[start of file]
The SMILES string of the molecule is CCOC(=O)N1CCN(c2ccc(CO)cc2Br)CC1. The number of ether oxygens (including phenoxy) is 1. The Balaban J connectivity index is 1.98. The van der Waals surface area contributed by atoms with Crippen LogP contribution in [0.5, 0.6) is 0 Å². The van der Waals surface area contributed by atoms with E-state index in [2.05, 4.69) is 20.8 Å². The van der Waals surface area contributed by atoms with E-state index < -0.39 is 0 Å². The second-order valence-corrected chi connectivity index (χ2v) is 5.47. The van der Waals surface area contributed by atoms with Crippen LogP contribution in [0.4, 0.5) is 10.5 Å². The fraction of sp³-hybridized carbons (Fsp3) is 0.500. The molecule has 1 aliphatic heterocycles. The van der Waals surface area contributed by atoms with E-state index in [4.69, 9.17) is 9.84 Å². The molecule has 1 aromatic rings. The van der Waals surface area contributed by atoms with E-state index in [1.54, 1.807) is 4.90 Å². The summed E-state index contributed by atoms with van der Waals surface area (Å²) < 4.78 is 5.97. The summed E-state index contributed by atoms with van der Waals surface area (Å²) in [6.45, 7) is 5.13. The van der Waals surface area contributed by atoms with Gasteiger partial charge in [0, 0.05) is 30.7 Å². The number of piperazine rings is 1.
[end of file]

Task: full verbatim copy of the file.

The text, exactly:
The SMILES string of the molecule is CCOC(=O)N1CCN(c2ccc(CO)cc2Br)CC1. The number of ether oxygens (including phenoxy) is 1. The Balaban J connectivity index is 1.98. The van der Waals surface area contributed by atoms with Crippen LogP contribution in [0.5, 0.6) is 0 Å². The van der Waals surface area contributed by atoms with E-state index in [2.05, 4.69) is 20.8 Å². The van der Waals surface area contributed by atoms with E-state index < -0.39 is 0 Å². The second-order valence-corrected chi connectivity index (χ2v) is 5.47. The van der Waals surface area contributed by atoms with Crippen LogP contribution in [0.4, 0.5) is 10.5 Å². The fraction of sp³-hybridized carbons (Fsp3) is 0.500. The molecule has 1 aliphatic heterocycles. The van der Waals surface area contributed by atoms with E-state index in [4.69, 9.17) is 9.84 Å². The molecule has 1 aromatic rings. The van der Waals surface area contributed by atoms with E-state index in [1.54, 1.807) is 4.90 Å². The summed E-state index contributed by atoms with van der Waals surface area (Å²) < 4.78 is 5.97. The summed E-state index contributed by atoms with van der Waals surface area (Å²) in [6.45, 7) is 5.13. The van der Waals surface area contributed by atoms with Gasteiger partial charge in [0, 0.05) is 30.7 Å². The number of piperazine rings is 1.